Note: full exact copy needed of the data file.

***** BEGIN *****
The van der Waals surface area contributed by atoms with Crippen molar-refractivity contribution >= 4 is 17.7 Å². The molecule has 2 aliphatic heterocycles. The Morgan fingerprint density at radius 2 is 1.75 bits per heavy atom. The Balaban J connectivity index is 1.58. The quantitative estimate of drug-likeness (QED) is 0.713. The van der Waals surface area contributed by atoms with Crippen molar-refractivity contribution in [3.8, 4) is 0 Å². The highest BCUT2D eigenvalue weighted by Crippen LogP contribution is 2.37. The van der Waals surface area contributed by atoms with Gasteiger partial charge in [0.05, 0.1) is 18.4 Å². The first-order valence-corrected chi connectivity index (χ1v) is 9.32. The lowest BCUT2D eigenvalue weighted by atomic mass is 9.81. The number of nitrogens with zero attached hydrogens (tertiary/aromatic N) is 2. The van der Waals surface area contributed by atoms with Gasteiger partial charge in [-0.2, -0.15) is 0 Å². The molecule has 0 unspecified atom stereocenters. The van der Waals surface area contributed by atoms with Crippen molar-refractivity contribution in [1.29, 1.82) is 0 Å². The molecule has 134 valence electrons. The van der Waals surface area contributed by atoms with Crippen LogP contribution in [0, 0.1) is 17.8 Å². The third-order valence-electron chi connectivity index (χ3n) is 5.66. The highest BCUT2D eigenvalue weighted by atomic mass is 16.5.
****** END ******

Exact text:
The van der Waals surface area contributed by atoms with Crippen molar-refractivity contribution >= 4 is 17.7 Å². The molecule has 2 aliphatic heterocycles. The Morgan fingerprint density at radius 2 is 1.75 bits per heavy atom. The Balaban J connectivity index is 1.58. The quantitative estimate of drug-likeness (QED) is 0.713. The van der Waals surface area contributed by atoms with Crippen molar-refractivity contribution in [3.8, 4) is 0 Å². The highest BCUT2D eigenvalue weighted by Crippen LogP contribution is 2.37. The van der Waals surface area contributed by atoms with Gasteiger partial charge in [0.05, 0.1) is 18.4 Å². The first-order valence-corrected chi connectivity index (χ1v) is 9.32. The lowest BCUT2D eigenvalue weighted by atomic mass is 9.81. The number of nitrogens with zero attached hydrogens (tertiary/aromatic N) is 2. The van der Waals surface area contributed by atoms with Gasteiger partial charge in [-0.2, -0.15) is 0 Å². The molecule has 0 unspecified atom stereocenters. The van der Waals surface area contributed by atoms with Crippen molar-refractivity contribution in [1.29, 1.82) is 0 Å². The molecule has 134 valence electrons. The van der Waals surface area contributed by atoms with Crippen LogP contribution in [0, 0.1) is 17.8 Å². The third-order valence-electron chi connectivity index (χ3n) is 5.66. The highest BCUT2D eigenvalue weighted by atomic mass is 16.5.